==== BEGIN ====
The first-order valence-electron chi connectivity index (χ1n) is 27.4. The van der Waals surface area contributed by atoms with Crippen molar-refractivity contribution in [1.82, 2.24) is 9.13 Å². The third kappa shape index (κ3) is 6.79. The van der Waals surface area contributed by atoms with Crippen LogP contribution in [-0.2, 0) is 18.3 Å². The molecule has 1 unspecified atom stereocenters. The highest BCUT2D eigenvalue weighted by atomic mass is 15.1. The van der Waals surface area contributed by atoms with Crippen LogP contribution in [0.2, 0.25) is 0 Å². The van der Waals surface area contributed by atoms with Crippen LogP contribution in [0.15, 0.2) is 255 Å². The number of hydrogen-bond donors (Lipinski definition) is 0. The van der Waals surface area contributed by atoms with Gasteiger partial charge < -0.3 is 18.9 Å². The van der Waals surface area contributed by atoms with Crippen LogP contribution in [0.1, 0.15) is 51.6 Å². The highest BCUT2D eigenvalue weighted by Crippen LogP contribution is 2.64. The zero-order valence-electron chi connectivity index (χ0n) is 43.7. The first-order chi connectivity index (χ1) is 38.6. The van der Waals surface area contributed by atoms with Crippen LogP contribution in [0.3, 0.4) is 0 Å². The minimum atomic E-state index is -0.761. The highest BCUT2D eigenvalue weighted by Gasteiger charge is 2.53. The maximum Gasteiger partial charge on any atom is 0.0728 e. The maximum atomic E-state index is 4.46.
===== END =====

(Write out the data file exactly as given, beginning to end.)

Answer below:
The first-order valence-electron chi connectivity index (χ1n) is 27.4. The van der Waals surface area contributed by atoms with Crippen molar-refractivity contribution in [1.82, 2.24) is 9.13 Å². The third kappa shape index (κ3) is 6.79. The van der Waals surface area contributed by atoms with Crippen LogP contribution in [-0.2, 0) is 18.3 Å². The molecule has 1 unspecified atom stereocenters. The highest BCUT2D eigenvalue weighted by atomic mass is 15.1. The van der Waals surface area contributed by atoms with Crippen LogP contribution in [0.2, 0.25) is 0 Å². The van der Waals surface area contributed by atoms with Crippen LogP contribution in [0.15, 0.2) is 255 Å². The number of hydrogen-bond donors (Lipinski definition) is 0. The van der Waals surface area contributed by atoms with Gasteiger partial charge < -0.3 is 18.9 Å². The van der Waals surface area contributed by atoms with Crippen LogP contribution in [0.1, 0.15) is 51.6 Å². The highest BCUT2D eigenvalue weighted by Crippen LogP contribution is 2.64. The zero-order valence-electron chi connectivity index (χ0n) is 43.7. The first-order chi connectivity index (χ1) is 38.6. The van der Waals surface area contributed by atoms with Crippen LogP contribution in [0.3, 0.4) is 0 Å². The minimum atomic E-state index is -0.761. The highest BCUT2D eigenvalue weighted by Gasteiger charge is 2.53. The maximum Gasteiger partial charge on any atom is 0.0728 e. The maximum atomic E-state index is 4.46.